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Researchers Discover Unchartered Channel in the Brain

Finding may help improve ALS, Alzheimer’s, Parkinson’s and Huntington’s

Smart Sugars Lesson #66
by JC Spencer

It’s an exciting adventure to make a discovery of uncharted territory. I know the feeling.

Today’s technology allows us to make discoveries that yesteryear were unthinkable. An uncharted part of the brain is now ready to be mapped. Perhaps I should use the word “traced” instead of “mapped” because the river was there all along. We just did not know it carries a jet stream of fluid.

It was a thrill for me as a teenager in the 1950s to discover an uncharted waterfall in one our country’s largest caves, Marvel Cave at Branson, Missouri. I organized a spelunking expedition, hired a guide, and leased the cave for one night. We transcended the giant cathedral, then went quite off the tourist path. We crawled through a long narrow tunnel filled with bats and fresh guano. Like ants in single file, we scaled down a deep crevasse and floated on an inner tube to the other side of an underground lake. On the far shore, we saw various species of fish and translucent crawling life forms that had never seen the light of day. Beyond this cold, dark, wet chamber, we discovered the waterfall not yet listed on the maps.

Neuroscientists have just explored something far more surprising and significant than an uncharted waterfall in a giant cave. This historic discovery is an uncharted cleansing river inside the brain. It is believed that this stream coursing through the nervous system is capable of helping clear the brain of toxic detritus. The fluid stream is capable of flushing down the drain buildup of amyloid proteins associated with Alzheimer's, Huntington's, and other neurodegenerative disorders.

Scientists report several surprises in the cranial cleansing system study. One surprise includes jets of cerebrospinal fluid passageways coursing through the brain. Never before had scientists known the brain was capable of flushing larger size particles down the drain. Another surprise was to learn that nearly 40% of the fluid is actually recycled back to the brain.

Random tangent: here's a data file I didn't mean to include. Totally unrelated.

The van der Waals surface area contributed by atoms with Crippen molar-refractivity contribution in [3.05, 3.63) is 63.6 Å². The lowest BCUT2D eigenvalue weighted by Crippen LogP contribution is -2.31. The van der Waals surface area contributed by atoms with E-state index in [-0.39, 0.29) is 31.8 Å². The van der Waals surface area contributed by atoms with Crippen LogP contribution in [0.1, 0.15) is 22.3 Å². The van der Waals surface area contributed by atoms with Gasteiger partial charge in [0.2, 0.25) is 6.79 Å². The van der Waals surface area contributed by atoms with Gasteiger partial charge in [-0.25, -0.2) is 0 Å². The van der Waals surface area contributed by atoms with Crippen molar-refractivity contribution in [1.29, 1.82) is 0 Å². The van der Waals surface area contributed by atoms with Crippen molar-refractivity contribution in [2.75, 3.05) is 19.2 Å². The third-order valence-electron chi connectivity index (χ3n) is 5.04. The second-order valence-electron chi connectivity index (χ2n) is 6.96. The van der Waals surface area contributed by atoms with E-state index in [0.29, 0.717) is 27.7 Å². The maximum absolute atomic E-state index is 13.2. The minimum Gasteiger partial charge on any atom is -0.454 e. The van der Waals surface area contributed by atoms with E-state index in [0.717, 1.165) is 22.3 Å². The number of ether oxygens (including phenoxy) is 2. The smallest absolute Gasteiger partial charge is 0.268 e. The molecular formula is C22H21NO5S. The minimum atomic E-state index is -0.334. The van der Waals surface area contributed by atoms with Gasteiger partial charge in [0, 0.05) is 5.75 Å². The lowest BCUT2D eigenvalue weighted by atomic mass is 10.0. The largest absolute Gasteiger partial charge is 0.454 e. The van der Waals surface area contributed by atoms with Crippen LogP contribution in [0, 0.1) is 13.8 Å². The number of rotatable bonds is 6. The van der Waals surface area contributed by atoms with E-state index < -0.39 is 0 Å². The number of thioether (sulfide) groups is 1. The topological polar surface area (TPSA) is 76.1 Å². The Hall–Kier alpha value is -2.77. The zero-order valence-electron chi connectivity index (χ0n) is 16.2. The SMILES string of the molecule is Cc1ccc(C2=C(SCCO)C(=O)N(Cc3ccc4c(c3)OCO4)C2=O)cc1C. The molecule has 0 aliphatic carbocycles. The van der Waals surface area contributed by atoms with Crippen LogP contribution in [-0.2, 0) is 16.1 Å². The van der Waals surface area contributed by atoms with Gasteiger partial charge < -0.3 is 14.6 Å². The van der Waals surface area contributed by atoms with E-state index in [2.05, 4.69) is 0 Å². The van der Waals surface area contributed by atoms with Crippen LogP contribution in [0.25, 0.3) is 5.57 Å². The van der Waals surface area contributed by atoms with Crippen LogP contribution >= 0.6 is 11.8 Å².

The researchers, based at the University of Rochester (U.R.), University of Oslo and Stony Brook University, describe this new system in the journal Science Translational Medicine. The study adds to the evidence that the star-shaped cells called astrocytes play a leading role in keeping the nervous system in good working order.

The brain's major energy reserve is located in astrocytes. Research is showing the energy demands of activated astrocytes is high and very complex which causes a rise in consumption of blood glucose and oxygen. A mismatch of glucose and oxygen gives strong support to the hypothesis for causing and compounding oxidative stress.

These astrocyte star-shaped cells provide support to the neurons of the central nervous system, the brain, and spinal cord that are linked to the excitatory neurotransmission system. Protection of the astrocytes cells is of paramount importance to human health.

Astrocytes under oxidative stress are known to turn from nurturers to killers causing motor and mental neuron dysfunction leading to Alzheimer’s, Parkinson’s, Huntington’s, ALS, and other neurodegenerative diseases.

Ability to overcome oxidative stress is monumental in human health, slowing down the aging process, and maintaining mental clarity. Evidence is conclusive that the sugar Trehalose strengthens and protects cell membrane from oxidative stress. Other Smart Sugars, especially mannose, modulate the immune system and contribute to helping overcome oxidative stress.



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